The event is free and will last about an hour.

Space is limited. Please register.

The Landmark Center is located at 75 West Fifth Street in downtown St. Paul.

We’ll be in room 326.

The recipient of the 2019 Dayton Award was Douglas M. Baker Jr., then CEO of Ecolab and the recipients of the 2020 Dayton Award were Andrew Cecere, CEO of USBank and Don and Sondra Samuels.

What is a Civic Business? Please Join Us at Kowalski’s Markets on April 26

Please join us for a special round table event with Mary Kowalski, owner of Kowalski’s Markets, and Kris Kowalski Christiansen, CEO of Kowalski’s Markets, at 9:30 am on Tuesday, April 26, at their headquarters in Woodbury.

Mary and Kris will discuss with us the concept of a civic business – what it is, how it works and how their employees contribute – and how other businesses can adopt this model.

Here’s a short video of Mary and Kris discussing a civic business.

Coincidentally, we will be including an article by Mary on this very issue in this month’s edition of Pegasus.

The event is free and refreshments will be served.

To register, please email Jed at

Kowalski’s is located at 8505 Valley Creek Road in Woodbury.

The event will conclude at 11:00 am.

In-person Round Table on Ukraine on Wednesday, April 6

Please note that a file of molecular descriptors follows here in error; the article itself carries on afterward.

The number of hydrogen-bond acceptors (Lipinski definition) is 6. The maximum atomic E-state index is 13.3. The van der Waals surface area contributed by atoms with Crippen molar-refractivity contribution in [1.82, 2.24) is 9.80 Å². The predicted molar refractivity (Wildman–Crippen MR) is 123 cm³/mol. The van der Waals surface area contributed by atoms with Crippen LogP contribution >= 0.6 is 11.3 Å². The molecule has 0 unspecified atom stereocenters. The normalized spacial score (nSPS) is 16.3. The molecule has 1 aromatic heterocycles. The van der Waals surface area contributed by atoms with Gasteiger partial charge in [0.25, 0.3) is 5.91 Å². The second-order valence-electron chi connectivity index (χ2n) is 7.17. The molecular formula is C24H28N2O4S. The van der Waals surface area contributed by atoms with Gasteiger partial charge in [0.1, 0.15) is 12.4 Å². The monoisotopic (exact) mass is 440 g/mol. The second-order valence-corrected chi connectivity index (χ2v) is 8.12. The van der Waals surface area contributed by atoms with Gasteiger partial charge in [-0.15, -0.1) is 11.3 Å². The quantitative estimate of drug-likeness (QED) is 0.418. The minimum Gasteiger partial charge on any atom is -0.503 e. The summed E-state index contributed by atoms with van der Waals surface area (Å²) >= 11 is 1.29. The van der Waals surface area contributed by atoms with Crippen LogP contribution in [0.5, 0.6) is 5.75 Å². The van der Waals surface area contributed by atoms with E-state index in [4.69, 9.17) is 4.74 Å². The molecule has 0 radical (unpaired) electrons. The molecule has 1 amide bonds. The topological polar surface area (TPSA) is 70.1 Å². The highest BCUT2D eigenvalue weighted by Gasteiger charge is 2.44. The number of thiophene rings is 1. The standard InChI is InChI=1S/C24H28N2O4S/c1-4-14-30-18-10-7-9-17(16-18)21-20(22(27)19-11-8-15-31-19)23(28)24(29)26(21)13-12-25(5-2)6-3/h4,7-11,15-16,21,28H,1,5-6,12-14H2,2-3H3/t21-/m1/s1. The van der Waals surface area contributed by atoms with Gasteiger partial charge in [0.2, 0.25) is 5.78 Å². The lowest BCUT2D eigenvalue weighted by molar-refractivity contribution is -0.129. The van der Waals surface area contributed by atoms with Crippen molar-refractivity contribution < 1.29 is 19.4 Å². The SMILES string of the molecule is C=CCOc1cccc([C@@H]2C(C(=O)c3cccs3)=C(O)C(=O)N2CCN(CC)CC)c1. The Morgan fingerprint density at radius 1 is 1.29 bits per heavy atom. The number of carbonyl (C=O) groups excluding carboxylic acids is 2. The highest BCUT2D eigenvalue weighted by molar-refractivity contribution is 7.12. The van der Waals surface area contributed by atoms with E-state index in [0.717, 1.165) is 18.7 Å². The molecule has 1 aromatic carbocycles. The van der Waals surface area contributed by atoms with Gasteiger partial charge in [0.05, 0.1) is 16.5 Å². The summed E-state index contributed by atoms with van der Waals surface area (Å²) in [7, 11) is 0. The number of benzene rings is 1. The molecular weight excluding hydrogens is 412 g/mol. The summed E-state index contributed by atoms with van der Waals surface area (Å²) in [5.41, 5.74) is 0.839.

Please join us for an in-person round table on the Russian invasion of Ukraine at 9:00 am on Wednesday, April 6 at Landmark Center in St. Paul.

T.S. Eliot said that April is the cruelest month, breeding lilacs out of the dead land, mixing memory and desire, stirring dull roots with spring rain.  And here we are, in April.

But we are not in Ukraine, where the spring thaw has bogged down Russian tanks.

Have we entered a new age?  A darker one, with more intolerance and less freedom?  An age of elites imposing their ways on the “deplorables”?

In our aspirations, have we overlooked the insight of Thomas Hobbes and Herbert Spencer that power, not love, is the foundation of life?

Registration and a light breakfast will begin at 8:30 am.

The cost to attend is $10.00 per person.

To register, please email Jed at

On a related note, you may find it of interest to read Vladimir Putin’s article on the Rus of July 2021, where he makes his case for the invasion.  You can read it here.